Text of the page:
Downeast Dog News

September 28th is International Rabies Day

By Judith K. Herman DVM, CVH | Sep 01, 2017

Q. Reading about all these attacks by rabid animals scares me. Should I be vaccinating my dog more that every 3 years?

A. Last dog in Maine with rabies was in 2012 and before that 2003. There were 2 cats with rabies in 2016. Over the years, cats have many more numbers than dogs. Rabies in humans in the United States is rare.

There are different strains of rabies around the world. Here in Maine we have bat, fox, and raccoon rabies. In other parts of the world, there are more virulent strains of rabies which are a major concern for pets and people. Your pet would acquire rabies if it were bitten, saliva entering wounds, or if the rabid animal is eaten. Conventionally, there is no treatment for rabies.

Because of the lack of treatment for rabies, prevention is the best medicine. In the 1960’s, there was an epidemic of rabies around the country. To stop this epidemic laws were written requiring all dogs to be vaccinated and licensed. It is mandated that all cats must be vaccinated too.

After 2 doses of rabies vaccine, most dogs are protected. The manufacturers have tested their vaccines out to 3 years and have met the standard of protection acceptable by the FDA and the CDC. Because we don’t have data stating the vaccine lasts longer than 3 years, it is required by law for dogs to be vaccinated every 3 years after the initial 2 vaccines. So your dog does not need to be vaccinated more frequently than every 3 years for rabies unless he has been exposed to a rabid or suspected rabid animal.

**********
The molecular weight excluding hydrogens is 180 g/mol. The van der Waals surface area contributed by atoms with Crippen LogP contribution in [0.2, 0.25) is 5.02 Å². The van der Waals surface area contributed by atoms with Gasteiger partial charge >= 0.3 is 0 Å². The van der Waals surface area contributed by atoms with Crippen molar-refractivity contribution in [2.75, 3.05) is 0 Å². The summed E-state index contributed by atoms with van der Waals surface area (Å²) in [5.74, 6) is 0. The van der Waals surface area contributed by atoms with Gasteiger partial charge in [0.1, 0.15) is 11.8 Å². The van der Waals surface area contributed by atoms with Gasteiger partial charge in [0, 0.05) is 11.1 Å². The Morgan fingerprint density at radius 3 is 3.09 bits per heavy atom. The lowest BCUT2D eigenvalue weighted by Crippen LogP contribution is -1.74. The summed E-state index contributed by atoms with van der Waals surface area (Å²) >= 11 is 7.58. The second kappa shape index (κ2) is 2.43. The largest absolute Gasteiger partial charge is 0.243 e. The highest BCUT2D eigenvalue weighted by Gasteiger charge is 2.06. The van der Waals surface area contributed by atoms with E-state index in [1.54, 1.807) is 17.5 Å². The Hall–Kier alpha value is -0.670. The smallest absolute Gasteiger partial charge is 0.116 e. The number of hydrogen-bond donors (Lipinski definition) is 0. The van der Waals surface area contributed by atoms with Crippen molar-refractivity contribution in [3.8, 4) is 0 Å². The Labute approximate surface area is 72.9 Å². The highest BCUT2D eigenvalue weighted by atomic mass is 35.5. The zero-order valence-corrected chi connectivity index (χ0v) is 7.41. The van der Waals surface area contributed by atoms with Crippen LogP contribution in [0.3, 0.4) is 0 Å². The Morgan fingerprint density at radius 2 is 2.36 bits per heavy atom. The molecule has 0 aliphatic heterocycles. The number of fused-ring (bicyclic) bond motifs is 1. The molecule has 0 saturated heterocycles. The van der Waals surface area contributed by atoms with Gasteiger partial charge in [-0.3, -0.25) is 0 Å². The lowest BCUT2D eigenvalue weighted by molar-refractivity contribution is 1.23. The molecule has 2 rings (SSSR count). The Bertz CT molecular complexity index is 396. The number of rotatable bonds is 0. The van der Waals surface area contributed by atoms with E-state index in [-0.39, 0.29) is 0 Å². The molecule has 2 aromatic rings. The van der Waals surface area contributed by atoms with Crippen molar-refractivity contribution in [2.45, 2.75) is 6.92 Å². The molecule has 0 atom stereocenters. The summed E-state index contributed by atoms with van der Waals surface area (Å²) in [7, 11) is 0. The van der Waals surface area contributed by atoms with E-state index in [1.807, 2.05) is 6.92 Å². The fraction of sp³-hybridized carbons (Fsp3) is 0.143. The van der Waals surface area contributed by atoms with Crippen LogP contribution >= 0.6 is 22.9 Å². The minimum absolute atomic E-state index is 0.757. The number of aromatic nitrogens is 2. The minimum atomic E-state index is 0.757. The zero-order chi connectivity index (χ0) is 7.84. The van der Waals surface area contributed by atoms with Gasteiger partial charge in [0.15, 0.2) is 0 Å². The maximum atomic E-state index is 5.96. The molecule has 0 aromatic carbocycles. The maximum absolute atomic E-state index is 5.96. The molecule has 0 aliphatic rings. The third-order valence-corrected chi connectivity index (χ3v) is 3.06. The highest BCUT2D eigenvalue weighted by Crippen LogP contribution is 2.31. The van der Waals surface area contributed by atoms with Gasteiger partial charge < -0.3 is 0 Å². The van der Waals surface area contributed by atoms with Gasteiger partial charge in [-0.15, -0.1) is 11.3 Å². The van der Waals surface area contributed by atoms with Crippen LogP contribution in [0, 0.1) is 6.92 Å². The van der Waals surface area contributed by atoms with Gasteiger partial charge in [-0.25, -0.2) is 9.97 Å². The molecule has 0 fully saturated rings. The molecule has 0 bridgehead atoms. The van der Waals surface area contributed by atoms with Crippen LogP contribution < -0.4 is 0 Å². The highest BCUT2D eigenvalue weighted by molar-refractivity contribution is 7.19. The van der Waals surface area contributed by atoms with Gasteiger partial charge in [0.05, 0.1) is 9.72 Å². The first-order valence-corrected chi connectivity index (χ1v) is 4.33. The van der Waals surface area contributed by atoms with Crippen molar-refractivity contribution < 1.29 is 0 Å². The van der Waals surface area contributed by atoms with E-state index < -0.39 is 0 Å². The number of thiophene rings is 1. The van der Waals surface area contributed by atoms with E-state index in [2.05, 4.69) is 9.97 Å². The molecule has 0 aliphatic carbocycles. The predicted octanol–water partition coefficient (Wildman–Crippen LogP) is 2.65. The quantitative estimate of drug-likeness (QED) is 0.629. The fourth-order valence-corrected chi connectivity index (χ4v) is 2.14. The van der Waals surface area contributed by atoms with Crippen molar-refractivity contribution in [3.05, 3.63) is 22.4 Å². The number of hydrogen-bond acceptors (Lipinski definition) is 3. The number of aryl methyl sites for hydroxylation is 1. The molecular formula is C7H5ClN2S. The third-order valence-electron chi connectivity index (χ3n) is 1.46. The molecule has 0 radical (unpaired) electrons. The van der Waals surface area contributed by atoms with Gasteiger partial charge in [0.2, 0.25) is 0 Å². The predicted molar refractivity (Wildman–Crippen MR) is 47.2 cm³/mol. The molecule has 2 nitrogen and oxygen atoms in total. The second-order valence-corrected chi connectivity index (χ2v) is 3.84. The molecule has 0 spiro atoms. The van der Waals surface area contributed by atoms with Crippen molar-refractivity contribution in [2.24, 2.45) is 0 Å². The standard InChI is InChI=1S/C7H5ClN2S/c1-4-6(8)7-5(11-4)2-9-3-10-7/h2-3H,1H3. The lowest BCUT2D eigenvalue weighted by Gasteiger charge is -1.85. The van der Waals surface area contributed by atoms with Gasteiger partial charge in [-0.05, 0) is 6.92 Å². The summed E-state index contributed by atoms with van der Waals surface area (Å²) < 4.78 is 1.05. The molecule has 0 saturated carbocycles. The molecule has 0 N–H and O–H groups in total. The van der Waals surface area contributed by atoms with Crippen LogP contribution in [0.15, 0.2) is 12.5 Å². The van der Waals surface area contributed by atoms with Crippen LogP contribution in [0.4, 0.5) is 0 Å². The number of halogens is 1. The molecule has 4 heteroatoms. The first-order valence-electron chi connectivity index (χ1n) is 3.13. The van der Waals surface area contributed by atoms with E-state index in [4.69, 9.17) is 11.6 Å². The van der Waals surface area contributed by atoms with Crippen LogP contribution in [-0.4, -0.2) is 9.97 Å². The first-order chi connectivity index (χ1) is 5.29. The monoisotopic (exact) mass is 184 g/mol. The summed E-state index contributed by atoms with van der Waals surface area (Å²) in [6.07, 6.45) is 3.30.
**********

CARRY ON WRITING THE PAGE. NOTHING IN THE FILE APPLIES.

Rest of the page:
With new research published in January 2015, the Maine Rabies Management Guidelines (4th edition, 2017) have changed from the previous guidelines. The important changes are if a dog has been suspected or confirmed of exposure to rabies and has a current rabies vaccine, or if there is documentation of one or more rabies vaccines, these dogs are given a rabies vaccine and quarantined for 45 days in the owner’s home. When the exposed dog is unvaccinated or does not have a record of being vaccinated, these dogs are considered unvaccinated and are isolated for 4 months in a designated facility or euthanized. For a guardian who thinks the dog was vaccinated but there isn’t any documentation, a rabies titer can be given and sent out before being vaccinated. If the titer comes back positive, then the dog can be quarantined in the owner’s home for 45 days, but a negative titer would indicate the dog has never been vaccinated and is treated as such. If you want to read the entire document, you can google Maine Rabies Management Guidelines.

Research is continuing on the duration of rabies vaccines and the anti-viral level of protective antibodies for these vaccines. Once this information is published, we may see another change in our rabies guidelines. If you wish to support this research, contact the Rabies Challenge to make a donation. Their website is


Judith K. Herman DVM, CVH

Animal Wellness Center

Augusta, ME 04330